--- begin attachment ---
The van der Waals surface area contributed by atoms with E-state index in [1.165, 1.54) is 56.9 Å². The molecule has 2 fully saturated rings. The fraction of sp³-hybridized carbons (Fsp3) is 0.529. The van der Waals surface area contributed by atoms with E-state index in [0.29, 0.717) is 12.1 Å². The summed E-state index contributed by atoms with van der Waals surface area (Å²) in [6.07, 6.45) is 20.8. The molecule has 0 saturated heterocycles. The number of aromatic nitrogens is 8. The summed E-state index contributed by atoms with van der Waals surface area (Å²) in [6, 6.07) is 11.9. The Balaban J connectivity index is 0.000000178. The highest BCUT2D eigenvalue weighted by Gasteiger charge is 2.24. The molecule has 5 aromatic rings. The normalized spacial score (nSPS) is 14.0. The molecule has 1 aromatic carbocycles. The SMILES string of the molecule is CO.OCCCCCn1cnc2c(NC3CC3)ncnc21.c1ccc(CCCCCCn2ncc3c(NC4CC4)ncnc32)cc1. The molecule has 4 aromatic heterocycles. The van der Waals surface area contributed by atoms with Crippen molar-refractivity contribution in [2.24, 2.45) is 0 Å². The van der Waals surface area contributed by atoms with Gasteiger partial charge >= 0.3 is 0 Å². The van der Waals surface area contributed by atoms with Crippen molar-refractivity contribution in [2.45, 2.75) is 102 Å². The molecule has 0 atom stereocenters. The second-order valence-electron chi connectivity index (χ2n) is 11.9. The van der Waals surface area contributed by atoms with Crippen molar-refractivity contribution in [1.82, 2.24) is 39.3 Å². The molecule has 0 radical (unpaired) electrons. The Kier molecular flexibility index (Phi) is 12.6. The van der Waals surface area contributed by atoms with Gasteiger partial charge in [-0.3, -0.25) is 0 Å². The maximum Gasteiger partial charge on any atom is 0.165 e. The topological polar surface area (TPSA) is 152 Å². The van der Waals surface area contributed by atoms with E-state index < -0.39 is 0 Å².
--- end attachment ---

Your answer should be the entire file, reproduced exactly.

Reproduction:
The van der Waals surface area contributed by atoms with E-state index in [1.165, 1.54) is 56.9 Å². The molecule has 2 fully saturated rings. The fraction of sp³-hybridized carbons (Fsp3) is 0.529. The van der Waals surface area contributed by atoms with E-state index in [0.29, 0.717) is 12.1 Å². The summed E-state index contributed by atoms with van der Waals surface area (Å²) in [6.07, 6.45) is 20.8. The molecule has 0 saturated heterocycles. The number of aromatic nitrogens is 8. The summed E-state index contributed by atoms with van der Waals surface area (Å²) in [6, 6.07) is 11.9. The Balaban J connectivity index is 0.000000178. The highest BCUT2D eigenvalue weighted by Gasteiger charge is 2.24. The molecule has 5 aromatic rings. The normalized spacial score (nSPS) is 14.0. The molecule has 1 aromatic carbocycles. The SMILES string of the molecule is CO.OCCCCCn1cnc2c(NC3CC3)ncnc21.c1ccc(CCCCCCn2ncc3c(NC4CC4)ncnc32)cc1. The molecule has 4 aromatic heterocycles. The van der Waals surface area contributed by atoms with Crippen molar-refractivity contribution in [2.24, 2.45) is 0 Å². The van der Waals surface area contributed by atoms with Gasteiger partial charge >= 0.3 is 0 Å². The van der Waals surface area contributed by atoms with Crippen molar-refractivity contribution in [2.45, 2.75) is 102 Å². The molecule has 0 atom stereocenters. The second-order valence-electron chi connectivity index (χ2n) is 11.9. The van der Waals surface area contributed by atoms with Crippen molar-refractivity contribution in [1.82, 2.24) is 39.3 Å². The molecule has 0 radical (unpaired) electrons. The Kier molecular flexibility index (Phi) is 12.6. The van der Waals surface area contributed by atoms with Gasteiger partial charge in [-0.3, -0.25) is 0 Å². The maximum Gasteiger partial charge on any atom is 0.165 e. The topological polar surface area (TPSA) is 152 Å². The van der Waals surface area contributed by atoms with E-state index < -0.39 is 0 Å².